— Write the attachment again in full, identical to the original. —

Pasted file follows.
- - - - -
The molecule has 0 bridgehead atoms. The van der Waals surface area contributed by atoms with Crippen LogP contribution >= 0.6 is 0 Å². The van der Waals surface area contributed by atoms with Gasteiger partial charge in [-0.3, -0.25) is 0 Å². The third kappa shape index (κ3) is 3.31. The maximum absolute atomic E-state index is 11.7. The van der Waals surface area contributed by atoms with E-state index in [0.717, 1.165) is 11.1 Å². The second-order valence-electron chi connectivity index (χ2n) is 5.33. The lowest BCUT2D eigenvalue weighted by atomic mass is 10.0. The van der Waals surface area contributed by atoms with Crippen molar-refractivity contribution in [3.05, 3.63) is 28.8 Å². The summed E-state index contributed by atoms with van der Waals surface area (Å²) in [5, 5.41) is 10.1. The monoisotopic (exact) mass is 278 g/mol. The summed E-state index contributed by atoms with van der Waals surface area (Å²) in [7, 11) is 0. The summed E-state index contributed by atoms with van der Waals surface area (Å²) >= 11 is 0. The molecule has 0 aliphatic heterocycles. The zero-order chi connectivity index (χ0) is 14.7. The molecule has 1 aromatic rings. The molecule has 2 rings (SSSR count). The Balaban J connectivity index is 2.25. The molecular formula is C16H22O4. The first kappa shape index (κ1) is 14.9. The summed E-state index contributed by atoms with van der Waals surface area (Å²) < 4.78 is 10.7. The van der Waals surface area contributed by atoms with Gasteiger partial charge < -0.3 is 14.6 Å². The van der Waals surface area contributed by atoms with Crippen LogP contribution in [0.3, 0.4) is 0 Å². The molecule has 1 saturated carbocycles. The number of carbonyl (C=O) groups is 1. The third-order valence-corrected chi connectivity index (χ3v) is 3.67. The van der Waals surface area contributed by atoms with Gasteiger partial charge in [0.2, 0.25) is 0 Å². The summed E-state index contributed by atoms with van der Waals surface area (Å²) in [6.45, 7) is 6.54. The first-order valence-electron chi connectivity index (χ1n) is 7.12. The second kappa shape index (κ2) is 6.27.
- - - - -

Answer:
The molecule has 0 bridgehead atoms. The van der Waals surface area contributed by atoms with Crippen LogP contribution >= 0.6 is 0 Å². The van der Waals surface area contributed by atoms with Gasteiger partial charge in [-0.3, -0.25) is 0 Å². The third kappa shape index (κ3) is 3.31. The maximum absolute atomic E-state index is 11.7. The van der Waals surface area contributed by atoms with E-state index in [0.717, 1.165) is 11.1 Å². The second-order valence-electron chi connectivity index (χ2n) is 5.33. The lowest BCUT2D eigenvalue weighted by atomic mass is 10.0. The van der Waals surface area contributed by atoms with Crippen molar-refractivity contribution in [3.05, 3.63) is 28.8 Å². The summed E-state index contributed by atoms with van der Waals surface area (Å²) in [5, 5.41) is 10.1. The monoisotopic (exact) mass is 278 g/mol. The summed E-state index contributed by atoms with van der Waals surface area (Å²) in [7, 11) is 0. The summed E-state index contributed by atoms with van der Waals surface area (Å²) >= 11 is 0. The molecule has 0 aliphatic heterocycles. The zero-order chi connectivity index (χ0) is 14.7. The molecule has 1 aromatic rings. The molecule has 2 rings (SSSR count). The Balaban J connectivity index is 2.25. The molecular formula is C16H22O4. The first kappa shape index (κ1) is 14.9. The summed E-state index contributed by atoms with van der Waals surface area (Å²) < 4.78 is 10.7. The van der Waals surface area contributed by atoms with Gasteiger partial charge < -0.3 is 14.6 Å². The van der Waals surface area contributed by atoms with Crippen LogP contribution in [0.3, 0.4) is 0 Å². The molecule has 1 saturated carbocycles. The number of carbonyl (C=O) groups is 1. The third-order valence-corrected chi connectivity index (χ3v) is 3.67. The van der Waals surface area contributed by atoms with Gasteiger partial charge in [0.2, 0.25) is 0 Å². The summed E-state index contributed by atoms with van der Waals surface area (Å²) in [6.45, 7) is 6.54. The first-order valence-electron chi connectivity index (χ1n) is 7.12. The second kappa shape index (κ2) is 6.27.